The University of Massachusetts is continuing its policy of implementing restrictions on the number of guests allowed in dormitories across campus in anticipation of a lively Halloween weekend.
The restrictions, which allow the standard four visitors but limits dorm residents to hosting two non-UMass guests, are identical to the policy implemented for the most recent homecoming weekend.
The University’s practice of altering its guest policies in anticipation of high-traffic weekends extends back to the aftermath of celebrations following the 2013 World Series, 2015 Super Bowl and infamous Blarney Blowout of March 2014.
The University reserves the right to alter its guest policies for all of its campus dormitories but some students believe that a decision to order encompassing restrictions shouldn’t be made without hearing from the individuals it affects.
“I think it is a little ridiculous,” Cillian Clinton, a junior hospitality and tourism management major said. “Not everyone will be partying. Some people may have family up for the weekend.”
UMass banned all guests for the most recent Super Bowl Sunday and used the same policy for Blarney Blowout weekend this past March.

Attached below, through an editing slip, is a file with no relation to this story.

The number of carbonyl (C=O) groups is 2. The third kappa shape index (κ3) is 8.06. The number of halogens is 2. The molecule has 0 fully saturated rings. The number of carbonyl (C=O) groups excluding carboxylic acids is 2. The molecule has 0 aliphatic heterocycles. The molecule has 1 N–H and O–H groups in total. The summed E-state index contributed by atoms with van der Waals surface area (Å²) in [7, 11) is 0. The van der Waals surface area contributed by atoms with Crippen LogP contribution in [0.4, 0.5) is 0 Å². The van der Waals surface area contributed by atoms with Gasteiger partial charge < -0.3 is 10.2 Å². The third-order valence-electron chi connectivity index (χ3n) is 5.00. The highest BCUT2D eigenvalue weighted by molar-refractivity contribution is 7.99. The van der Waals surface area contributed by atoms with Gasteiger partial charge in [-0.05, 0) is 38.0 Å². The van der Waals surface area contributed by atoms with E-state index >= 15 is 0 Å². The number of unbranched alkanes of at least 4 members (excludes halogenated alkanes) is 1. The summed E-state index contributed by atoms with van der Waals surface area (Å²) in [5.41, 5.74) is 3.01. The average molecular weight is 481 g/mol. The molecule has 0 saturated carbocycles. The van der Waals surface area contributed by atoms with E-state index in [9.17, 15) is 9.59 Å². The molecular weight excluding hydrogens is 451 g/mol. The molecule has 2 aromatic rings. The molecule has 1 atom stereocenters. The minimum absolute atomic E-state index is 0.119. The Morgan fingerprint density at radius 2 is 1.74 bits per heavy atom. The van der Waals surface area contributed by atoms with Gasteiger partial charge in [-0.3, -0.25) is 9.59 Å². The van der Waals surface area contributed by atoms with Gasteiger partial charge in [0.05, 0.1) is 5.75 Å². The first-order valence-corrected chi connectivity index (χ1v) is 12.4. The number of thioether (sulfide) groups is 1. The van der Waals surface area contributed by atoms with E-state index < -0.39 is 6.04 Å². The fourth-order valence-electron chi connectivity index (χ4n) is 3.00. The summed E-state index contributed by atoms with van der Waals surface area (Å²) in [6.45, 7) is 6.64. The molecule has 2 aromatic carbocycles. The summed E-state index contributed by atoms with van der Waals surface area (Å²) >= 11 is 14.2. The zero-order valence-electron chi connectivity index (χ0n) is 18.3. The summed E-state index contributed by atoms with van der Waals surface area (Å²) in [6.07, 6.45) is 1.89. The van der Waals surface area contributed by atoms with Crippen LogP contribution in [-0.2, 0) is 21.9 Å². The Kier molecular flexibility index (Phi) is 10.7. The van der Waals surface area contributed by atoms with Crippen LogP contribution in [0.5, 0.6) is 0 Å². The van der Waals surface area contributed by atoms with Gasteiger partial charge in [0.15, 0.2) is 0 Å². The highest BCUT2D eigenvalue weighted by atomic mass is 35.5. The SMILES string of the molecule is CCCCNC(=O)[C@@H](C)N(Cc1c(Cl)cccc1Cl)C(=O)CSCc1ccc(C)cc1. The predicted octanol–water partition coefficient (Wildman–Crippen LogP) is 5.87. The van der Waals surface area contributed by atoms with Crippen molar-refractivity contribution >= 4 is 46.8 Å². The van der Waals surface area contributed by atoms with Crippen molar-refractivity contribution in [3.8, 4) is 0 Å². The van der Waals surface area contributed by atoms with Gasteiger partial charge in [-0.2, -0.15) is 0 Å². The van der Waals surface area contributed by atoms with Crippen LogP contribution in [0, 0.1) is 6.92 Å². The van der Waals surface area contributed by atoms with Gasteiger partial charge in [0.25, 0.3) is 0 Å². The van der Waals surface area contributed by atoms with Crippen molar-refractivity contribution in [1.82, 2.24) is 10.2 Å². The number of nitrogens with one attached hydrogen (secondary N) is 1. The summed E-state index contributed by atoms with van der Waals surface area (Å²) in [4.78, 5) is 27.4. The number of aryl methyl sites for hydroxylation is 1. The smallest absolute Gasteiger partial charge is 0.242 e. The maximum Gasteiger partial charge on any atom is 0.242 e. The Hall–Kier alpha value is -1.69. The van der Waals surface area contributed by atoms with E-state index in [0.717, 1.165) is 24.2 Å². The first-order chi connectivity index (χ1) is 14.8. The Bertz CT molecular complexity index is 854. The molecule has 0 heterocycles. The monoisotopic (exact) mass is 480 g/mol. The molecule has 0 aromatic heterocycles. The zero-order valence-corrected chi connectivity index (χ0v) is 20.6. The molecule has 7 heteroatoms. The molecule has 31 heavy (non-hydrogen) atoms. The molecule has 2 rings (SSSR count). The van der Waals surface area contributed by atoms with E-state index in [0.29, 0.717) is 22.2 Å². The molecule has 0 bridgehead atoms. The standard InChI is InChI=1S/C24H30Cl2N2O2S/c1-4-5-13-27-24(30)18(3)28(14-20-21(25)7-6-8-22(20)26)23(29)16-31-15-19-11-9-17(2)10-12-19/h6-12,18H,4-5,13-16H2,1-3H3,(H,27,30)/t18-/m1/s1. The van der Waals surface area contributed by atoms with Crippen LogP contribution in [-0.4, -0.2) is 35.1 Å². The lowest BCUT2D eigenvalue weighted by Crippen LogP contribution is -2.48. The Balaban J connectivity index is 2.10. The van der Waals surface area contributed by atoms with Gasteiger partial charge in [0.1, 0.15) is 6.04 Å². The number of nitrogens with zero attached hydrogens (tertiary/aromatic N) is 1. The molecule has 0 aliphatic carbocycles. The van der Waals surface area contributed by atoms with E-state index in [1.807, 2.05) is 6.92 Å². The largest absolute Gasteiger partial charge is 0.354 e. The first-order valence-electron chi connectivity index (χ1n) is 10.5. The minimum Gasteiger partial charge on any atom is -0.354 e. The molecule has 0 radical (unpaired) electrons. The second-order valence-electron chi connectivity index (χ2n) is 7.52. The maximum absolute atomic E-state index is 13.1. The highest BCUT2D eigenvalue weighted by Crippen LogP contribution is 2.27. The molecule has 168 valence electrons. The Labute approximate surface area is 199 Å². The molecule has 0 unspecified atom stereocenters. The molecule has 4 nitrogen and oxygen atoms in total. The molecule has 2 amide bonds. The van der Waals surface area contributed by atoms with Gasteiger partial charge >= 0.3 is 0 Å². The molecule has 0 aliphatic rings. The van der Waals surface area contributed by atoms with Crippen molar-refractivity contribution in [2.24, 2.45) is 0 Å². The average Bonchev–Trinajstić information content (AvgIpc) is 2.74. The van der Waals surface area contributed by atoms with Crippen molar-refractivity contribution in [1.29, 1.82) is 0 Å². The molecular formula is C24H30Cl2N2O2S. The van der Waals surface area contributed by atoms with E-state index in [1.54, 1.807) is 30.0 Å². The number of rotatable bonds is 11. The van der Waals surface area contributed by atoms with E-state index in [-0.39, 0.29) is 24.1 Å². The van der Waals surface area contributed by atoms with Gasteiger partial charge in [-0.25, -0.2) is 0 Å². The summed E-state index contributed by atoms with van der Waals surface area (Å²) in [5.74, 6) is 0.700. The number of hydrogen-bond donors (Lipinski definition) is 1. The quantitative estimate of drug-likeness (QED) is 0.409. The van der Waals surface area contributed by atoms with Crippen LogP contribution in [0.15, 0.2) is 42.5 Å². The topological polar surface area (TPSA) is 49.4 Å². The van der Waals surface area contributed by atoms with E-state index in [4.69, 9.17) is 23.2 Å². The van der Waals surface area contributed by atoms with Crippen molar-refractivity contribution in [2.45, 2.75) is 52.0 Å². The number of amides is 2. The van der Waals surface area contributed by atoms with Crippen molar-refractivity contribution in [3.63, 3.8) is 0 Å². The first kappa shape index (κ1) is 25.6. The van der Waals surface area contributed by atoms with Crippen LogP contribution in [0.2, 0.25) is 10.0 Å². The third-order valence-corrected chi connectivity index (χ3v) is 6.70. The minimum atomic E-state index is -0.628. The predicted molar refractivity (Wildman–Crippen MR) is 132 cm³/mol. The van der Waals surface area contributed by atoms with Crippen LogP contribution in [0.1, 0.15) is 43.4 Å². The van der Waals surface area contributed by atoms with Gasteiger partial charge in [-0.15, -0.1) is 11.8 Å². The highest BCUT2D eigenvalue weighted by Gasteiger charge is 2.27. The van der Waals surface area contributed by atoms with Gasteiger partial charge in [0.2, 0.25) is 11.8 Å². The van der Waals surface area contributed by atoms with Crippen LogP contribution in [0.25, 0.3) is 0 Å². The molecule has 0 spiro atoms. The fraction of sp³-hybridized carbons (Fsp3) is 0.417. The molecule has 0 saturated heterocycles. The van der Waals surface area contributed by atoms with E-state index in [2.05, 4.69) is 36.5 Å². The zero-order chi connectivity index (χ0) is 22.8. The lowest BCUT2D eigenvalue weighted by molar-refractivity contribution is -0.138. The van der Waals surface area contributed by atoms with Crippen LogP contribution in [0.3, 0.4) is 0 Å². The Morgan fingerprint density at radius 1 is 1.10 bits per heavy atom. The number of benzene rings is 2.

The policy to limit guests during high-volume weekends was shaped by the recommendations within the Davis Report, written by former Boston Police Commissioner Ed Davis. The report commissioned by The University following Blarney 2014 identified non-UMass students as a significant contributor to the disturbances that took place throughout that weekend.
Joe Khoury, a business major who now lives off-campus, described the policies as presumptuous and believed UMass’ administration should listen to the opinions of its students.
“I do think that students can be reckless but there should be limitations on how they’re able to change their guest policies,” Khoury said. “We shouldn’t be paying for old mistakes, during a lot of other events students have shown that they can be calm.”
Stephanie Caljouw, a senior nutrition major who lives in the John Adams dormitory, said she wasn’t personally affected by the change but she may be a minority in that sense.
“People probably already made plans so I think we should be able to have the normal amount of guests,” Caljouw said.
Christian Putre, a freshman who lives in Orchard Hill, thought the University acted within reason but felt the administration could have handled it better.
“I think the decision is fair but they should provide more warning next time and actually talk to students,” he said
Hannah French, a resident of Kennedy Hall, said she supported the policy.
“I think it’s reasonable because so there won’t be too many people.”
Clinton, a hospitality major who lives in the North Apartments, felt the University should consider who is affected by these sweeping policies.
“I think students should have a say because we’re the ones who are living in these places, we’re the ones who are affected,” Clinton said.
Brendan Deady can be reached at bdeady @umass.edu